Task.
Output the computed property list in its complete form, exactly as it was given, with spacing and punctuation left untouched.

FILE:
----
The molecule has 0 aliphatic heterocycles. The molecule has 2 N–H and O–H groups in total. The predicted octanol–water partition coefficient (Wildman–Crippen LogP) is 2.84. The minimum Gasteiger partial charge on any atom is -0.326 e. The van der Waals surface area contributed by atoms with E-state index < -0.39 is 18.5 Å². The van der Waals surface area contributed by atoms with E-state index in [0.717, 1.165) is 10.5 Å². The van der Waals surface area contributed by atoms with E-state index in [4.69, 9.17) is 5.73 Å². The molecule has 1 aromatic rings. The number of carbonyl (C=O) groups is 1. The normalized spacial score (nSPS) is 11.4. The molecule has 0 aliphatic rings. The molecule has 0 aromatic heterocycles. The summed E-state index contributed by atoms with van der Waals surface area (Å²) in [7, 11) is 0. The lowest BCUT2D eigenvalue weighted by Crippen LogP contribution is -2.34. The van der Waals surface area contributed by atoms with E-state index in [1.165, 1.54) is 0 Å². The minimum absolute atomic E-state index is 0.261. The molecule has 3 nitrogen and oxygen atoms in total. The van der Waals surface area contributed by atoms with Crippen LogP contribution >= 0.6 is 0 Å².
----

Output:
The molecule has 0 aliphatic heterocycles. The molecule has 2 N–H and O–H groups in total. The predicted octanol–water partition coefficient (Wildman–Crippen LogP) is 2.84. The minimum Gasteiger partial charge on any atom is -0.326 e. The van der Waals surface area contributed by atoms with E-state index < -0.39 is 18.5 Å². The van der Waals surface area contributed by atoms with E-state index in [0.717, 1.165) is 10.5 Å². The van der Waals surface area contributed by atoms with E-state index in [4.69, 9.17) is 5.73 Å². The molecule has 1 aromatic rings. The number of carbonyl (C=O) groups is 1. The normalized spacial score (nSPS) is 11.4. The molecule has 0 aliphatic rings. The molecule has 0 aromatic heterocycles. The summed E-state index contributed by atoms with van der Waals surface area (Å²) in [7, 11) is 0. The lowest BCUT2D eigenvalue weighted by Crippen LogP contribution is -2.34. The van der Waals surface area contributed by atoms with E-state index in [1.165, 1.54) is 0 Å². The minimum absolute atomic E-state index is 0.261. The molecule has 3 nitrogen and oxygen atoms in total. The van der Waals surface area contributed by atoms with Crippen LogP contribution >= 0.6 is 0 Å².